I had two imaginary friends growing up: Lulu and Jyson. Turns out my older sister had a couple as well: Teeman and Coca. Naturally, when my little brother came along, I assumed he would introduce us to his invisible pals. I waited. He grew. Started talking. But never mentioned his imaginary friends. Because – shocking! – little bro didn’t have any. No lack of imagination on his part; that boy has always been very good (scarily good…) at talking himself out of sticky situations. But when I asked him what his friends’ names were, he had no idea what I was talking about.

Wanting to fix what to me seemed desperately broken, I quickly bestowed three upon him: Ketchup, Mustard and Relish. But despite their great names, he wasn’t interested. He couldn’t see them, he said.

As an adult, I realize now: he had no need of them. For whatever reason – possibly my sister and I provided ample entertainment? – my brother was always perfectly at ease with the (visible) world as it was. I’ve always felt a little sorry for him, though.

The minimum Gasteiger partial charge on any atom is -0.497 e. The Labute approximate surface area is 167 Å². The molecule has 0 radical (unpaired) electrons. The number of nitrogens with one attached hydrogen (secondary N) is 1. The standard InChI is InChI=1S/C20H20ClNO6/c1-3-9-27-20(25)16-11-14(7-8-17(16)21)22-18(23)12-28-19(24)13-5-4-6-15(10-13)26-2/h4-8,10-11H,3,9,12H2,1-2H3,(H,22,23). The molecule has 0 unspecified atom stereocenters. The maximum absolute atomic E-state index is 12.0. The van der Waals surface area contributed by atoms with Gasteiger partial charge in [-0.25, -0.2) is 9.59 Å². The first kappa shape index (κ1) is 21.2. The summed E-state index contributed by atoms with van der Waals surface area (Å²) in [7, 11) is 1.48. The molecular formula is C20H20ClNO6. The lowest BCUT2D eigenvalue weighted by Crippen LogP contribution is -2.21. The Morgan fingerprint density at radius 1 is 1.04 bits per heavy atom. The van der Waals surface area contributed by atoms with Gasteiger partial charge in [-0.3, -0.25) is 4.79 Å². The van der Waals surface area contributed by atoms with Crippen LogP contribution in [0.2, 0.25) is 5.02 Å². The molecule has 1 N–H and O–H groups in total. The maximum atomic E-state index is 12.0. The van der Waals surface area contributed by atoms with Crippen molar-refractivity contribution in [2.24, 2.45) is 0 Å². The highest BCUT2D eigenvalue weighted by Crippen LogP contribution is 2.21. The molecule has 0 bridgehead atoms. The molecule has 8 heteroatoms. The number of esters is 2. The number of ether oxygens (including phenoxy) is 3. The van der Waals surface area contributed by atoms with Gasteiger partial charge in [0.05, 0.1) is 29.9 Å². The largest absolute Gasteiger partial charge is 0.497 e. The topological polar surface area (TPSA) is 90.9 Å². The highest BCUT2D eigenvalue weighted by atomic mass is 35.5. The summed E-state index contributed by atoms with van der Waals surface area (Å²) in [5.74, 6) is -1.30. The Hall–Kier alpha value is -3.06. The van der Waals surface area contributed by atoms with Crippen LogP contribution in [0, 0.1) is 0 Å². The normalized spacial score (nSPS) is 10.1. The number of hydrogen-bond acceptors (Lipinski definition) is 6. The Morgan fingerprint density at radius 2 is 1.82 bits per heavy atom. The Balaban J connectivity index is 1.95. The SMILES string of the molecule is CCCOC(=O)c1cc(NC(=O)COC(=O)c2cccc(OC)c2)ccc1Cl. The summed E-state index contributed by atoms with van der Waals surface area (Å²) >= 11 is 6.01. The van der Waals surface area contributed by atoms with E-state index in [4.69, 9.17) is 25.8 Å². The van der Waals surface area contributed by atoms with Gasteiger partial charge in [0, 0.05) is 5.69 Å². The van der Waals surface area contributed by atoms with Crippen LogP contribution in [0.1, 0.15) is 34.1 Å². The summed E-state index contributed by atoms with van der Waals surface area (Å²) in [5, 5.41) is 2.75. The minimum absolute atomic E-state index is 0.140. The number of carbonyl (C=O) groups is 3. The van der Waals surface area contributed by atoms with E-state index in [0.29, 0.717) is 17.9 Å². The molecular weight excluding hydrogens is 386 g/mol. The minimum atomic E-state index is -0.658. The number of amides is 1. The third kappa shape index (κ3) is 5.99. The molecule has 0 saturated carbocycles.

May Harvey remind you of all the magic that is possible between people, both visible and invisible.

[separator top=”20″ style=”single”]

About Julie

Julie is a director, playwright and performer, recently returned from the UK where she earned her Master’s degree from the University of York. She is a three-time Jessie nominee, was an apprentice at CTF in 2005-2006, and directed the holiday hit Countryside Christmas (2011). Her play The Out Vigil recently premiered in Vancouver, and was featured in the 2015 New American Voices Festival in London’s West End. For Lulu and Jyson.



By |May 3rd, 2016|Categories: 2016 Season|0 Comments